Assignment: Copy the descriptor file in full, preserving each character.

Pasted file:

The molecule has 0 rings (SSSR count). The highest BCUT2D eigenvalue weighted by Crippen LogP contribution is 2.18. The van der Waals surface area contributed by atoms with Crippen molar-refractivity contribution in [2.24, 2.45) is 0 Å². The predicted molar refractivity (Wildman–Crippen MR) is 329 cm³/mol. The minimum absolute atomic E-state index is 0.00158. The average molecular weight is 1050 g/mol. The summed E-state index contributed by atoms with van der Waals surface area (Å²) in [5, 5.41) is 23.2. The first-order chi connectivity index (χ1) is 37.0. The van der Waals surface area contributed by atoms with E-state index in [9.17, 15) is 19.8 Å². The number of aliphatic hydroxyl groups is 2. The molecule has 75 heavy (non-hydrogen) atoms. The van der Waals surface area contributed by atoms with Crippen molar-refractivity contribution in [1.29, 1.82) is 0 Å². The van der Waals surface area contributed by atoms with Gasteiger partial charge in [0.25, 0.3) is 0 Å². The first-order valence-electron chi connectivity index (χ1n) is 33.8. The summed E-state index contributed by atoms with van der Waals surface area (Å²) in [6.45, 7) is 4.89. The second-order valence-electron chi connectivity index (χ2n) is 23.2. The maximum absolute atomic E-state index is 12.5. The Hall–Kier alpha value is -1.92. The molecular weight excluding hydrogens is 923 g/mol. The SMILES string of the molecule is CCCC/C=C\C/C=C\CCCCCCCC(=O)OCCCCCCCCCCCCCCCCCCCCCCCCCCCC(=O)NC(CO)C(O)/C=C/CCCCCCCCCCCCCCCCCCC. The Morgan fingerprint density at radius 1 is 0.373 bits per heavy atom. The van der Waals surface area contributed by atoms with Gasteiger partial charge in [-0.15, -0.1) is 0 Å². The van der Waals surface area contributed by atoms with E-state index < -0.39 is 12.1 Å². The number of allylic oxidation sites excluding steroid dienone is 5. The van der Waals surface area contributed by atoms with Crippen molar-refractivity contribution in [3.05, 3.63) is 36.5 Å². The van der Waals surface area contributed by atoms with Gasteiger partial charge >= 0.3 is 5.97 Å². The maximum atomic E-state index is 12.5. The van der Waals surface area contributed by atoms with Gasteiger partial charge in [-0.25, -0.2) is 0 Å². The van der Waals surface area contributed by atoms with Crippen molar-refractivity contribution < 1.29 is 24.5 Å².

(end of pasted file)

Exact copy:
The molecule has 0 rings (SSSR count). The highest BCUT2D eigenvalue weighted by Crippen LogP contribution is 2.18. The van der Waals surface area contributed by atoms with Crippen molar-refractivity contribution in [2.24, 2.45) is 0 Å². The predicted molar refractivity (Wildman–Crippen MR) is 329 cm³/mol. The minimum absolute atomic E-state index is 0.00158. The average molecular weight is 1050 g/mol. The summed E-state index contributed by atoms with van der Waals surface area (Å²) in [5, 5.41) is 23.2. The first-order chi connectivity index (χ1) is 37.0. The van der Waals surface area contributed by atoms with E-state index in [9.17, 15) is 19.8 Å². The number of aliphatic hydroxyl groups is 2. The molecule has 75 heavy (non-hydrogen) atoms. The van der Waals surface area contributed by atoms with Crippen molar-refractivity contribution in [1.29, 1.82) is 0 Å². The van der Waals surface area contributed by atoms with Gasteiger partial charge in [0.25, 0.3) is 0 Å². The first-order valence-electron chi connectivity index (χ1n) is 33.8. The summed E-state index contributed by atoms with van der Waals surface area (Å²) in [6.45, 7) is 4.89. The second-order valence-electron chi connectivity index (χ2n) is 23.2. The maximum absolute atomic E-state index is 12.5. The Hall–Kier alpha value is -1.92. The molecular weight excluding hydrogens is 923 g/mol. The SMILES string of the molecule is CCCC/C=C\C/C=C\CCCCCCCC(=O)OCCCCCCCCCCCCCCCCCCCCCCCCCCCC(=O)NC(CO)C(O)/C=C/CCCCCCCCCCCCCCCCCCC. The Morgan fingerprint density at radius 1 is 0.373 bits per heavy atom. The van der Waals surface area contributed by atoms with Gasteiger partial charge in [-0.15, -0.1) is 0 Å². The van der Waals surface area contributed by atoms with E-state index < -0.39 is 12.1 Å². The number of allylic oxidation sites excluding steroid dienone is 5. The van der Waals surface area contributed by atoms with Crippen molar-refractivity contribution in [3.05, 3.63) is 36.5 Å². The van der Waals surface area contributed by atoms with Gasteiger partial charge >= 0.3 is 5.97 Å². The maximum atomic E-state index is 12.5. The van der Waals surface area contributed by atoms with Gasteiger partial charge in [-0.25, -0.2) is 0 Å². The van der Waals surface area contributed by atoms with Crippen molar-refractivity contribution < 1.29 is 24.5 Å².